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Building on the strengths of the first edition, the second edition of the Irwin Nicomachean Ethics features a revised translation (with little editorial intervention), expanded notes (including a summary of the argument of each chapter), an expanded Introduction, and a revised glossary.
prone to intemperance than self-discipline. We describe as more contrary to the mean, then, those extremes in the direction of which we tend to go; this is why intemperance, an excess, is more contrary to temperance. Chapter 9 Enough has been said, then, to show that virtue of character is a mean, and in what sense it is so; that it is a mean between two vices, one of excess and one of de®ciency; and that it is such because it is the sort of thing able to hit the mean in feelings and actions.
people, and one may fail to live up to its requirements both by failing to give away money when one should (which is stinginess) and giving away money when one should not (which is wastefulness). We can also see how one's character may consist partly in two `opposite' vices, and Aristotle explicitly says (IV.1, 1121a±b) that some of the characteristics of wastefulness (such as spending money when one should not) are commonly found with certain characteristics of stinginess (such as taking money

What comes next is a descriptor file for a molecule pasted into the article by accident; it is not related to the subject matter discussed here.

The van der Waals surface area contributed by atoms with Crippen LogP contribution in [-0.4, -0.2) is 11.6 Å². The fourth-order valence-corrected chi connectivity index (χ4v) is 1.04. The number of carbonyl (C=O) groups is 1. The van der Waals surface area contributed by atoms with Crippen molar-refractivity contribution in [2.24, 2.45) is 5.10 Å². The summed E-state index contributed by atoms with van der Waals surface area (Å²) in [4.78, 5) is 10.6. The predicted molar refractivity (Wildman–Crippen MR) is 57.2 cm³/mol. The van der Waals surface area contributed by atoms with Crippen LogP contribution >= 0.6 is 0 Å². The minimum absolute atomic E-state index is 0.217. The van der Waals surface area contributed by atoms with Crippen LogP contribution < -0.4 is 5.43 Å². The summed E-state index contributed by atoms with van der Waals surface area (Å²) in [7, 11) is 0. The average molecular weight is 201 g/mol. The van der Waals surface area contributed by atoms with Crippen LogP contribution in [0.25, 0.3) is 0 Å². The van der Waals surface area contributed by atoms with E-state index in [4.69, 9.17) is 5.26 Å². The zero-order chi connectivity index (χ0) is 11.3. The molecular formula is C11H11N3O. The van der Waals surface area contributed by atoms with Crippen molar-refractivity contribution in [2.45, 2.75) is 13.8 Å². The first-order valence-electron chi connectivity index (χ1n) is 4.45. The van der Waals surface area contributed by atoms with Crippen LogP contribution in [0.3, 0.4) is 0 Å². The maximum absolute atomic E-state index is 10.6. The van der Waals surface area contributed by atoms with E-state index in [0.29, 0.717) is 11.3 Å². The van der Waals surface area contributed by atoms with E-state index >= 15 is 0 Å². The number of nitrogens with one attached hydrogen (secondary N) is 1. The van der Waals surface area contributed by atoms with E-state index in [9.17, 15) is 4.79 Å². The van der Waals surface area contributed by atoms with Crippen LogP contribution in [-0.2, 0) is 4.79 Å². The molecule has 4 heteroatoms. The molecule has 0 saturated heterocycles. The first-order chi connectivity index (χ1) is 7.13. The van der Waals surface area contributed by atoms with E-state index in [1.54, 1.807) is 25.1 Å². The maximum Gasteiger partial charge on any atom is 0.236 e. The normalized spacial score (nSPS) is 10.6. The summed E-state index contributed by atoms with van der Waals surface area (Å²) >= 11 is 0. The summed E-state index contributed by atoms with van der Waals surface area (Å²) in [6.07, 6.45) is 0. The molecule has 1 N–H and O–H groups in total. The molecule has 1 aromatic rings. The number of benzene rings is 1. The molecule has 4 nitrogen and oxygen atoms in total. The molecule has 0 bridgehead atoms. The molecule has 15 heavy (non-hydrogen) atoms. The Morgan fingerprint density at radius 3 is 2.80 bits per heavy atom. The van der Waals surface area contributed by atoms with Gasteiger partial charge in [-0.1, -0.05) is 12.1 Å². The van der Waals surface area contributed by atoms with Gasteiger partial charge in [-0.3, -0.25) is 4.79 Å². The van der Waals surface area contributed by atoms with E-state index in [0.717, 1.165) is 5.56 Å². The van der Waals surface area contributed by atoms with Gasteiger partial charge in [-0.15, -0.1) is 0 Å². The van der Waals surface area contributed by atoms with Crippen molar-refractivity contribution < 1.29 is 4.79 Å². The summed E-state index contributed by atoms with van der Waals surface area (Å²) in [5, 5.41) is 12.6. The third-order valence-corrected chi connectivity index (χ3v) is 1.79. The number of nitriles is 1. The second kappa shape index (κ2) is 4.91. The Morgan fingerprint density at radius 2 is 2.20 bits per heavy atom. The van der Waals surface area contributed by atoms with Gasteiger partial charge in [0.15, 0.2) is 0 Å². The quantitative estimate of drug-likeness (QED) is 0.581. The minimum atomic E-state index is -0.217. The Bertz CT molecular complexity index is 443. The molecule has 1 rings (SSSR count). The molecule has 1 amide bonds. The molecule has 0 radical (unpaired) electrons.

correctness, it is clear that good deliberation does not consist in every kind. For the incontinent or the bad person will achieve by calculation what he proposes as required, so that, though he will have deliberated correctly, he will have gained a great evil. Having deliberated well, however, seems to be something good, since the sort of correctness in deliberation that comprises good deliberation is the sort that achieves something good. But it is also possible to achieve something good
does not. Chapter 10 The same person cannot be practically wise and incontinent at the same time. We have shown that a practically wise person is at the same time good in character. Again, a person is practically wise not only by knowing, but also by being disposed to act; and the incontinent person is not disposed to act. (Nothing prevents a clever person being incontinent. This is why certain people sometimes seem to be practically wise but incontinent, because cleverness and practical wisdom
person loves not what is good for him, but what seems good; this, however, will make no difference, since we shall say that this is what seems worthy of love. There are three reasons, then, for loving something. Affection for soulless objects is not called friendship, since the affection is not mutual, nor is there any wishing good to the object (it would presumably be absurd to wish good to one's wine ± if anything, one wishes that it keep, so that one may have it oneself ). But people say that